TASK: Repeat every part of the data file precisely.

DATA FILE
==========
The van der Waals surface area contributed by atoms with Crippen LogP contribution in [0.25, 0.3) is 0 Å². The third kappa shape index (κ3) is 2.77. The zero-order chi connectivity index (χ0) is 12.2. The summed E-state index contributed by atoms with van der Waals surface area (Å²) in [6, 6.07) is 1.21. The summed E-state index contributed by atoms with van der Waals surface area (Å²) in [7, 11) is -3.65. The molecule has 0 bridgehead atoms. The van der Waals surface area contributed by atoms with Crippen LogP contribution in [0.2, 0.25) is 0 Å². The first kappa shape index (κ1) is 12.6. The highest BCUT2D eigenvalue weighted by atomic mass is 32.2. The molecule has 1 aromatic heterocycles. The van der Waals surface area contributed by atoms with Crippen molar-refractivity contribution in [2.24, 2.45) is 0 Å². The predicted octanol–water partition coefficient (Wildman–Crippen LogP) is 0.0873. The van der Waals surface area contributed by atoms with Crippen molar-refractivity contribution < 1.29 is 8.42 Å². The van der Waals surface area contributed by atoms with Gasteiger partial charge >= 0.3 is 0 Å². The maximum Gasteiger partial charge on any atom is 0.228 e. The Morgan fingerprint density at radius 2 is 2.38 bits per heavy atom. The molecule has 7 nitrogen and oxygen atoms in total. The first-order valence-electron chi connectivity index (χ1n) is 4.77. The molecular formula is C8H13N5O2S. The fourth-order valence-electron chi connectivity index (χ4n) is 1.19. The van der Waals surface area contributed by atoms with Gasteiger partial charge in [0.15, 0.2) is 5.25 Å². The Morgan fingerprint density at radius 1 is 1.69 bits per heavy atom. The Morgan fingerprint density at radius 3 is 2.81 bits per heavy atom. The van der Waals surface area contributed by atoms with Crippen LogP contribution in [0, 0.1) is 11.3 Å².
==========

The van der Waals surface area contributed by atoms with Crippen LogP contribution in [0.25, 0.3) is 0 Å². The third kappa shape index (κ3) is 2.77. The zero-order chi connectivity index (χ0) is 12.2. The summed E-state index contributed by atoms with van der Waals surface area (Å²) in [6, 6.07) is 1.21. The summed E-state index contributed by atoms with van der Waals surface area (Å²) in [7, 11) is -3.65. The molecule has 0 bridgehead atoms. The van der Waals surface area contributed by atoms with Crippen LogP contribution in [0.2, 0.25) is 0 Å². The first kappa shape index (κ1) is 12.6. The highest BCUT2D eigenvalue weighted by atomic mass is 32.2. The molecule has 1 aromatic heterocycles. The van der Waals surface area contributed by atoms with Crippen molar-refractivity contribution in [2.24, 2.45) is 0 Å². The predicted octanol–water partition coefficient (Wildman–Crippen LogP) is 0.0873. The van der Waals surface area contributed by atoms with Crippen molar-refractivity contribution < 1.29 is 8.42 Å². The van der Waals surface area contributed by atoms with Gasteiger partial charge >= 0.3 is 0 Å². The maximum Gasteiger partial charge on any atom is 0.228 e. The Morgan fingerprint density at radius 2 is 2.38 bits per heavy atom. The molecule has 7 nitrogen and oxygen atoms in total. The first-order valence-electron chi connectivity index (χ1n) is 4.77. The molecular formula is C8H13N5O2S. The fourth-order valence-electron chi connectivity index (χ4n) is 1.19. The van der Waals surface area contributed by atoms with Gasteiger partial charge in [0.15, 0.2) is 5.25 Å². The Morgan fingerprint density at radius 1 is 1.69 bits per heavy atom. The Morgan fingerprint density at radius 3 is 2.81 bits per heavy atom. The van der Waals surface area contributed by atoms with Crippen LogP contribution in [0, 0.1) is 11.3 Å².